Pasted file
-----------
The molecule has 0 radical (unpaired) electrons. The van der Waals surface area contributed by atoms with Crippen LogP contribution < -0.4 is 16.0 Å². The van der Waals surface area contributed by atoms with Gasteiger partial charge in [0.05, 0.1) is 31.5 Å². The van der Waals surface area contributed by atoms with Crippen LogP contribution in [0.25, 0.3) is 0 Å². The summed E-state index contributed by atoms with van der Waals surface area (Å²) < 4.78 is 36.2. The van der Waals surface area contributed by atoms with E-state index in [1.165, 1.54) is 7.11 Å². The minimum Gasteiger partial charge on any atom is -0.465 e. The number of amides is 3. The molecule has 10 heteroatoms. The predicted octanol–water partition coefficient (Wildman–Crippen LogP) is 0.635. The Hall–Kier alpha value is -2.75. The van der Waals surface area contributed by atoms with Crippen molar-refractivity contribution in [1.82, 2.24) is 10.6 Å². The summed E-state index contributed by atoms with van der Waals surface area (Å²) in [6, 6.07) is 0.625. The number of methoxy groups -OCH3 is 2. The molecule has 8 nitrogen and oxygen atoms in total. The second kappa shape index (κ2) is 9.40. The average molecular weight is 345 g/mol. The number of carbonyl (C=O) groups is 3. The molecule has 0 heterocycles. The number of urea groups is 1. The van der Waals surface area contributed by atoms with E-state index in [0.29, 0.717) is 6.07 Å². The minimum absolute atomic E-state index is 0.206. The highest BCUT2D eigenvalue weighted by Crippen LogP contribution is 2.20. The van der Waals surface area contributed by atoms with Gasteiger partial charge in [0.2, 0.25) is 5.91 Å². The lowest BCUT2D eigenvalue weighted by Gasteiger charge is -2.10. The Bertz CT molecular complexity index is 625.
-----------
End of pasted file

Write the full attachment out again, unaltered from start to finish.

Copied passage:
The molecule has 0 radical (unpaired) electrons. The van der Waals surface area contributed by atoms with Crippen LogP contribution < -0.4 is 16.0 Å². The van der Waals surface area contributed by atoms with Gasteiger partial charge in [0.05, 0.1) is 31.5 Å². The van der Waals surface area contributed by atoms with Crippen LogP contribution in [0.25, 0.3) is 0 Å². The summed E-state index contributed by atoms with van der Waals surface area (Å²) < 4.78 is 36.2. The van der Waals surface area contributed by atoms with E-state index in [1.165, 1.54) is 7.11 Å². The minimum Gasteiger partial charge on any atom is -0.465 e. The number of amides is 3. The molecule has 10 heteroatoms. The predicted octanol–water partition coefficient (Wildman–Crippen LogP) is 0.635. The Hall–Kier alpha value is -2.75. The van der Waals surface area contributed by atoms with Crippen molar-refractivity contribution in [1.82, 2.24) is 10.6 Å². The summed E-state index contributed by atoms with van der Waals surface area (Å²) in [6, 6.07) is 0.625. The number of methoxy groups -OCH3 is 2. The molecule has 8 nitrogen and oxygen atoms in total. The second kappa shape index (κ2) is 9.40. The average molecular weight is 345 g/mol. The number of carbonyl (C=O) groups is 3. The molecule has 0 heterocycles. The number of urea groups is 1. The van der Waals surface area contributed by atoms with E-state index in [0.29, 0.717) is 6.07 Å². The minimum absolute atomic E-state index is 0.206. The highest BCUT2D eigenvalue weighted by Crippen LogP contribution is 2.20. The van der Waals surface area contributed by atoms with Gasteiger partial charge in [0.2, 0.25) is 5.91 Å². The lowest BCUT2D eigenvalue weighted by Gasteiger charge is -2.10. The Bertz CT molecular complexity index is 625.